• restoration of an old version while retaining the most recent
  • permanent deletion of the most recent version, reverting to the previous version

The feature is enabled by configuring the versioning attribute (example) in terraform.

S3 versioning is enabled for buckets that store GOV.UK assets, mirrors, organograms, related links, database backups, ActiveStorage blobs uploaded via Content Publisher, some non-ruby apps artifact used for deployment, Fastly and AWS logs.

S3 Cross-Region Replication

S3 replication between regions is a feature of Amazon S3 that allows you to automatically replicate S3 objects from one region to another. To enable it we:

  1. create a designated replica S3 bucket in the destination region that will receive the replicated objects
  2. configure replication rules for the source bucket with s3_bucket_replication_configuration attribute in terraform (example of deprecated replication_configuration), where we specify the destination bucket and whether the feature is “Enabled”.

Region replication is enabled for buckets that store GOV.UK mirrors, assets, database backups, ActiveStorage blobs uploaded via Content Publisher, some non-ruby apps artifact used for deployment and AWS logging (in production).

DocumentDB backups

Amazon DocumentDB snapshots are point-in-time backups of Amazon DocumentDB cluster that are stored in Amazon S3. These are service-managed Amazon S3 buckets and we don’t have access to the backup files. These backups capture the entire cluster at a specific point in time, including the data, configuration and transaction logs (used to enable point-in-time recovery).

Automated backups are taken daily and are retained for 5 days. We also have point-in-time recovery enabled, which allows us to restore to database to any point in time within the retention period.

When the point-in-time recovery is initialised, Amazon DocumentDB first restores the automated backup that is closest to the desired time and then applies the transaction logs to roll the database forward to the specific point in time.

We also take full backups via govuk_env_sync using mongodump utility.

It is also possible but not typically done to take manual snapshots of a DocumentDB cluster to create a backup.

MongoDB backups

Use of Mongo is a recognised tech debt and is likely to soon go away as we are planning to port to PostgreSQL.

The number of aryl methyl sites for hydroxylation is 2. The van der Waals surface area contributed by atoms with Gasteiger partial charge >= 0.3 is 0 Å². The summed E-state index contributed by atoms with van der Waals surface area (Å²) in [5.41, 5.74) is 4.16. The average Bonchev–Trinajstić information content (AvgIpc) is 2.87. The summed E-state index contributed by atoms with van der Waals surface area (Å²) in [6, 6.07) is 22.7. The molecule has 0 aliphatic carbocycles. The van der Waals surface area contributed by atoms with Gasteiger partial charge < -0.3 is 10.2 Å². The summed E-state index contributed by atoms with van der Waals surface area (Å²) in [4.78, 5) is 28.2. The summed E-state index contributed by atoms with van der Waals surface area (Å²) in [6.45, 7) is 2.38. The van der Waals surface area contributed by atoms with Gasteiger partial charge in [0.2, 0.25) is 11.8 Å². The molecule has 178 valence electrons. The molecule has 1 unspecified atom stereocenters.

We still run two MongoDB clusters:

  • router_backend (router)
  • mongo (content store, draft content store)

Databases are backed up to S3 using mongodump, a command-line tool that creates a binary dump, in the govuk_env_sync.

Elasticsearch backups

Elasticsearch provides the Snapshot and Restore API for creating and restoring snapshots of Elasticsearch indices. When we create a snapshot using the API, Elasticsearch creates a copy of the index and its data and stores it in the specified repository. Elasticsearch also stores metadata about the snapshot, including the index mappings, settings and aliases. These snapshots are taken overnight and stored in an S3 bucket to be used in the environment sync process.

GOV.UK search is a consumer of publishing API events. Indices can be recreated to match current publishing state by republishing content.

Automated snapshots are taken hourly, retained for 2 weeks in an AWS repository that we can interact with via the Elasticsearch API.

Read more about backup and restore of Elasticsearch indices.

Graphite Whisper backups

Graphite is a open-source monitoring tool that stores time-series data. Whisper is a data storage format used by Graphite that is optimised for fast, reliable storage of time-series data.

We use the whisper-backup script in govuk-puppet to replicate the files daily to a dedicated s3 bucket. The data from production is retained for 7 days and for 3 days for non-production environments.